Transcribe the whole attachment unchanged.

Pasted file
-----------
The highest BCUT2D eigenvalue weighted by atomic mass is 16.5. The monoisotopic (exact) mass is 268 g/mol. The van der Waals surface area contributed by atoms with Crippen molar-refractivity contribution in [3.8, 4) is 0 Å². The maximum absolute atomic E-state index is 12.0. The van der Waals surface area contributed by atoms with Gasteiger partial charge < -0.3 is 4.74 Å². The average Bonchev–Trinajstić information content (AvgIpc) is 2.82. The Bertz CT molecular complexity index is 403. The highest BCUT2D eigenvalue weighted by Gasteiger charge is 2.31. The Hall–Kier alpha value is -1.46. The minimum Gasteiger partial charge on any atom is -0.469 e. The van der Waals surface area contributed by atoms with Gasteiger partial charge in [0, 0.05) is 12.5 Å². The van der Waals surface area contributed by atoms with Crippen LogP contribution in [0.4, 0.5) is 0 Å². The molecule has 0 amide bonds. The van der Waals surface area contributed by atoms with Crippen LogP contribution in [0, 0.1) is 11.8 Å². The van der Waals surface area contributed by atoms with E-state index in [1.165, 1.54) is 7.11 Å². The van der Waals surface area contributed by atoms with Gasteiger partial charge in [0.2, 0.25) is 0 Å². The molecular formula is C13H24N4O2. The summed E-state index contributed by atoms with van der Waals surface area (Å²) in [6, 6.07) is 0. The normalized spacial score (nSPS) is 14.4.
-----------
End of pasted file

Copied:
The highest BCUT2D eigenvalue weighted by atomic mass is 16.5. The monoisotopic (exact) mass is 268 g/mol. The van der Waals surface area contributed by atoms with Crippen molar-refractivity contribution in [3.8, 4) is 0 Å². The maximum absolute atomic E-state index is 12.0. The van der Waals surface area contributed by atoms with Gasteiger partial charge < -0.3 is 4.74 Å². The average Bonchev–Trinajstić information content (AvgIpc) is 2.82. The Bertz CT molecular complexity index is 403. The highest BCUT2D eigenvalue weighted by Gasteiger charge is 2.31. The Hall–Kier alpha value is -1.46. The minimum Gasteiger partial charge on any atom is -0.469 e. The van der Waals surface area contributed by atoms with Gasteiger partial charge in [0, 0.05) is 12.5 Å². The van der Waals surface area contributed by atoms with Crippen LogP contribution in [0.4, 0.5) is 0 Å². The molecule has 0 amide bonds. The van der Waals surface area contributed by atoms with Crippen LogP contribution in [0, 0.1) is 11.8 Å². The van der Waals surface area contributed by atoms with E-state index in [1.165, 1.54) is 7.11 Å². The van der Waals surface area contributed by atoms with Gasteiger partial charge in [0.2, 0.25) is 0 Å². The molecular formula is C13H24N4O2. The summed E-state index contributed by atoms with van der Waals surface area (Å²) in [6, 6.07) is 0. The normalized spacial score (nSPS) is 14.4.